When questioned, Beyer said that yes, the Snapchat account was his, and no, he wasn’t sharing it with anyone. He asked if his father could be there with him, but the agents said he was old enough to be alone. Then they told him, “We need your password.” Unaware that he could refuse, Beyer gave it to them, whereupon they opened his account and put him under arrest, according to his mother.
Beyer has been in jail awaiting trial ever since. His family could not afford the $5,000 it would take to bail him out, and by the time they got the money together, it was too close to his trial date—which has been moved several times—to release him.
How is it that photos exchanged—or even extorted—by teens who all reside in Kansas can be considered an interstate crime? Simple: Snapchat’s server is in California. The images electronically left Kansas, crossed state lines, and came right back.
Nonetheless, the authorities had a choice: They could have brought district charges against him, or federal ones.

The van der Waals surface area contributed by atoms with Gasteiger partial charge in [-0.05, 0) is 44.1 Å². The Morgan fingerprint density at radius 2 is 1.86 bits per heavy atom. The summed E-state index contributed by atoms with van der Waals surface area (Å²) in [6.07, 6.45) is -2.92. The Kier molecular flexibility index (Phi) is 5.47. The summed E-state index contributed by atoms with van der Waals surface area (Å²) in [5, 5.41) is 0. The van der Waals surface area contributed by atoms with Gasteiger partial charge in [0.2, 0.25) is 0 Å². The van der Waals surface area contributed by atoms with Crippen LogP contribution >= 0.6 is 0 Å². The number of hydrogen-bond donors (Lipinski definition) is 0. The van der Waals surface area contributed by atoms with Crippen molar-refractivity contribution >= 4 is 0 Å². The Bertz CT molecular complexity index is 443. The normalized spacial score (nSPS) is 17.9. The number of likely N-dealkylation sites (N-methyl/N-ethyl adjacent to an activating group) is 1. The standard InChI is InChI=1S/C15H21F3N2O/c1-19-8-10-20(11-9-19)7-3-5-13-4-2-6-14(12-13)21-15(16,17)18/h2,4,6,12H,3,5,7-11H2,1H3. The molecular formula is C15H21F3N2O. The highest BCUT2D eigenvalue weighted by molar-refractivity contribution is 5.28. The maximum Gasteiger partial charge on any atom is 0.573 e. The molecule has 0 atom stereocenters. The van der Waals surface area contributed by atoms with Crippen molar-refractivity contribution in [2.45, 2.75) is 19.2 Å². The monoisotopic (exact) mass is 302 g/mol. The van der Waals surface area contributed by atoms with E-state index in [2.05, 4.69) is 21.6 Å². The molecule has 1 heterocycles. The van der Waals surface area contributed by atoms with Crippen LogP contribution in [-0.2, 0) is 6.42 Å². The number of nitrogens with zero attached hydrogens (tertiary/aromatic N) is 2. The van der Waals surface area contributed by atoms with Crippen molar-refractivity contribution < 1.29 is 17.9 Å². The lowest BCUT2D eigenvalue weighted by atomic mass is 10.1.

“When there’s a case with overlapping interests, a lot of times the federal and the state prosecutor have a conversation about who is going to do the case,” says Troy Stabenow, a federal assistant defense attorney. Who takes the case could be based on something as simple as who has more time on their schedule, or who thinks they would get the most appropriate punishment.
It’s not clear why Beyer’s case went to the U.S. District Attorney. The prosecutor, Assistant U.S. Attorney Jason Hart, did not respond to a request for comment.
Kansas City-based criminal defense attorney Chris Angles says the federal statute can result in extremely heavy consequences, regardless of offender age.